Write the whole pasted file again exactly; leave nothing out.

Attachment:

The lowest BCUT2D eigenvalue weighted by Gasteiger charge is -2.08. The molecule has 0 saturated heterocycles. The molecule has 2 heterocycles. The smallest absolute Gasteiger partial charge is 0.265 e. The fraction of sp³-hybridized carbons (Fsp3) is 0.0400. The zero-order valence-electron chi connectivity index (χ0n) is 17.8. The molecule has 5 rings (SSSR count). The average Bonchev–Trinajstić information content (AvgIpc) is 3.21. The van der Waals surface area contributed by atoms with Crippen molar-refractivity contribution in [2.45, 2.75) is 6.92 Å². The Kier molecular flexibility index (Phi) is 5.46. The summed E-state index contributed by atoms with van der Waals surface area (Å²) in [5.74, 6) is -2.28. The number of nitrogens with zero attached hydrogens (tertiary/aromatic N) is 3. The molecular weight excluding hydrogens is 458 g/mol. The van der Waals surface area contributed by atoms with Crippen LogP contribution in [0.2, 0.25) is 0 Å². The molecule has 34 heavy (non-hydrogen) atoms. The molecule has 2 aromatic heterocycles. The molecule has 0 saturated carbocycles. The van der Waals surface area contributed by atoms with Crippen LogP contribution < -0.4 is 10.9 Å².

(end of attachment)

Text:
The lowest BCUT2D eigenvalue weighted by Gasteiger charge is -2.08. The molecule has 0 saturated heterocycles. The molecule has 2 heterocycles. The smallest absolute Gasteiger partial charge is 0.265 e. The fraction of sp³-hybridized carbons (Fsp3) is 0.0400. The zero-order valence-electron chi connectivity index (χ0n) is 17.8. The molecule has 5 rings (SSSR count). The average Bonchev–Trinajstić information content (AvgIpc) is 3.21. The van der Waals surface area contributed by atoms with Crippen molar-refractivity contribution in [2.45, 2.75) is 6.92 Å². The Kier molecular flexibility index (Phi) is 5.46. The summed E-state index contributed by atoms with van der Waals surface area (Å²) in [5.74, 6) is -2.28. The number of nitrogens with zero attached hydrogens (tertiary/aromatic N) is 3. The molecular weight excluding hydrogens is 458 g/mol. The van der Waals surface area contributed by atoms with Crippen LogP contribution in [0.2, 0.25) is 0 Å². The molecule has 34 heavy (non-hydrogen) atoms. The molecule has 2 aromatic heterocycles. The molecule has 0 saturated carbocycles. The van der Waals surface area contributed by atoms with Crippen LogP contribution < -0.4 is 10.9 Å².